If you work with power tools of any variety, the chances are you have experienced some degree of hand-arm vibrations. While limited exposure to these vibrations is unlikely to cause any lasting damage, over exposure can lead to hand-arm syndrome (HAVS) or carpal tunnel syndrome.
The Health and Safety Executive (HSE) estimates that 2 million people are at risk of developing HAVS.
What is HAVS?
Hand-Arm Vibration Syndrome or Vibration White Finger Claims is a debilitating condition that damages the nerves, blood vessels, muscles and joints of the hands, wrists and arms. Those that operate hand-held or hand-guided power on a regular basis are significantly increasing their be at risk of developing the condition. HAVS or Vibration white finger are both permanent and highly debilitating.
Early Symptoms include:
- Loss of feeling in the fingers
- Tingling and numbness in the fingers
- Loss of strength in your hands
- Tips of your fingers going white, then red and painful.
If you continue to use high-vibration tools these symptoms may get worse, for example:
- Permanent numbness in hands leading to a complete loss of feeling
- Inability to pick up small objects such as screw or nails
- The vibration white finger could happen more frequently and affect more of your fingers
For a more detailed breakdown of symptoms, the HSE have produced an employee guide to hand-arm vibration.
Who is at risk of developing HAVS?
You are at risk from HAVS or Vibration White Finger if you use hand held or guided tools such as:
- Concrete breakers
- Hammer drills
- Chipping hammers
- Hedge trimmers
- Powered mowers
How can I reduce the risks?
Ultimately it is your employer’s responsibility to protect you against HAVS or Vibration White Finger, but you should remain vigilant and be conscious of the early symptoms. If it is possible try to find a way in which you can do your without using vibrating tools and machines. If this is not an option happen then:
- Use suitable low-vibration tools.
- Ensure tools are properly maintained and repaired to avoid increased levels of vibration
- Take regular breaks from using vibrating
- Avoid gripping or forcing a tool more than required
- Store tools so the handles are not cold when in use
- Keep warm and encourage good circulation
- Wear anti-vibration gloves
Asons Solicitors suggest that if someone would like to learn more about the HAVS or Vibration White Finger, or if they would like to better understand the HAVS and Vibration White Finger claims process that information is available at www.asons.co.uk, or via an expert helpline on 01204 521 133. Sent to us by Thomas Fairclough.
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Lately, I have noticed pain in my right thumb and wrist. Because I use a computer so often, I am concerned that it could be carpal tunnel syndrome (CTS). Osteoarthritis could be another cause, but thankfully, there is relief for both. The median nerve provides feeling and movement to the “thumb side” of the hand (the palm, thumb, index finger, middle finger, and thumb side of the ring finger).The area in your wrist where the nerve enters the hand is called the carpal tunnel. This tunnel is normally narrow, so any swelling can pinch the nerve and cause pain, numbness, tingling or weakness. This is called carpal tunnel syndrome.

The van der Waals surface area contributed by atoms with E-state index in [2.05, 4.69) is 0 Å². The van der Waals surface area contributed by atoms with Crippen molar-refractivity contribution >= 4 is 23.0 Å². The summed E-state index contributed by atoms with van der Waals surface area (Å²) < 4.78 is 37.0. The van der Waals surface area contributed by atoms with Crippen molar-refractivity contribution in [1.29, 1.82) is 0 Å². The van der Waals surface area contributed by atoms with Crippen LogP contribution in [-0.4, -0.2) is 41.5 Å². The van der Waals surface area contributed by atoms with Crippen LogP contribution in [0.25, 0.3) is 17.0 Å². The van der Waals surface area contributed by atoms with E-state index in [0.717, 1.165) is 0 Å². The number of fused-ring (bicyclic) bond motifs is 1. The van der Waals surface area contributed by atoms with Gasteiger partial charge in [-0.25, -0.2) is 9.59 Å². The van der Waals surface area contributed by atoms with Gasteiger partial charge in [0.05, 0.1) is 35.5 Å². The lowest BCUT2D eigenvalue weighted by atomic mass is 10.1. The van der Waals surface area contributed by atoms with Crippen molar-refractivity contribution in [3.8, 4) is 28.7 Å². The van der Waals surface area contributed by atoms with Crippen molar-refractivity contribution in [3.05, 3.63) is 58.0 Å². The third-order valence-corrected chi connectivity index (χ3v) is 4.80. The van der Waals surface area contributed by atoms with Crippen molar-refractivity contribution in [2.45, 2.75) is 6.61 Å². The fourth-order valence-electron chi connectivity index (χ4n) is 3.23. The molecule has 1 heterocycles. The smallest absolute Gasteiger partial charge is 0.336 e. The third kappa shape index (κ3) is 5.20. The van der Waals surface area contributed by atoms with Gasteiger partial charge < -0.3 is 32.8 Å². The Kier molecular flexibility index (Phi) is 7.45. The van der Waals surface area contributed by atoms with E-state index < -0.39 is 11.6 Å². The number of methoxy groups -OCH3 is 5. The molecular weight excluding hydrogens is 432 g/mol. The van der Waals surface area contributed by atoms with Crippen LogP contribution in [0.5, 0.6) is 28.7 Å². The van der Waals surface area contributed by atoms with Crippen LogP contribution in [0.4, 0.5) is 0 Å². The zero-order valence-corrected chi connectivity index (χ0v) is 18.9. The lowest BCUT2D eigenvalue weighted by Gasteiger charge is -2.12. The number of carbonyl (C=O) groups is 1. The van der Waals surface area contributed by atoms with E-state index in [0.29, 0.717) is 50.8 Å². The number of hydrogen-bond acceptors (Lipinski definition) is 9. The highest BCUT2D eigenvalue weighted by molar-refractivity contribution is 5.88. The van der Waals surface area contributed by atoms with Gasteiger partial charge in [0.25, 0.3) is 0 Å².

Carpal tunnel syndrome is common in people who perform repetitive motions of the hand and wrist. Typing on a computer keyboard is probably the most common cause of carpal tunnel. The condition occurs most often in people 30 to 60 years old, and is more common in women than men.
Other causes include:
- Assembly line work
- Use of tools (especially hand tools or tools that vibrate)
- Sports such as racquetball or handball
- Playing some musical instruments
- Numbness or tingling in the thumb and next two or three fingers of one or both hands
- Numbness or tingling of the palm of the hand
- Pain extending to the elbow
- Pain in wrist or hand in one or both hands
- Problems with fine finger movements (coordination) in one or both hands
- Wasting away of the muscle under the thumb (in advanced or long-term cases)
- Weak grip or difficulty carrying bags (a common complaint)
- Weakness in one or both hands
- Pain in thumb when trying to open a jar or door.
Don’t hesitate to consult with your doctor, if you have any of the above symptoms. The doctor may find:
- Numbness in the palm, thumb, index finger, middle finger, and thumb side of the ring finger
- Weak hand grip
- Tapping over the median nerve at the wrist may cause pain to shoot from the wrist to the hand (this is called Tinel’s sign)
- Bending the wrist forward all the way for 60 seconds will usually result in numbness, tingling, or weakness (this is called Phalen’s test)
CTS symptoms may last beyond six months, but can be surgically relieved. This procedure will release the pressure on the median nerve. With older adults (me), osteoarthritis happens when the cartilage padding your finger and hand joints begin to wear away. There are many home treatments. Your physician may give you certain exercises that will help to lessen your hand pain. Try hot or cold applications to ease pain, or splinting your thumb or wrist to give it a rest. Ibuprofen, naproxen or aspirin can all help to reduce the swelling of arthritis. A cortisone shot will give longer-term relief. Try to keep your joints active, before CTS or osteoarthritis “get a grip” on you!
Sources: American Academy of Family Physicians, American Society for Surgery of the Hand; National Institute on Aging; National Institute of Arthritis and Musculoskeletal and Skin Diseases, AARP/Strive.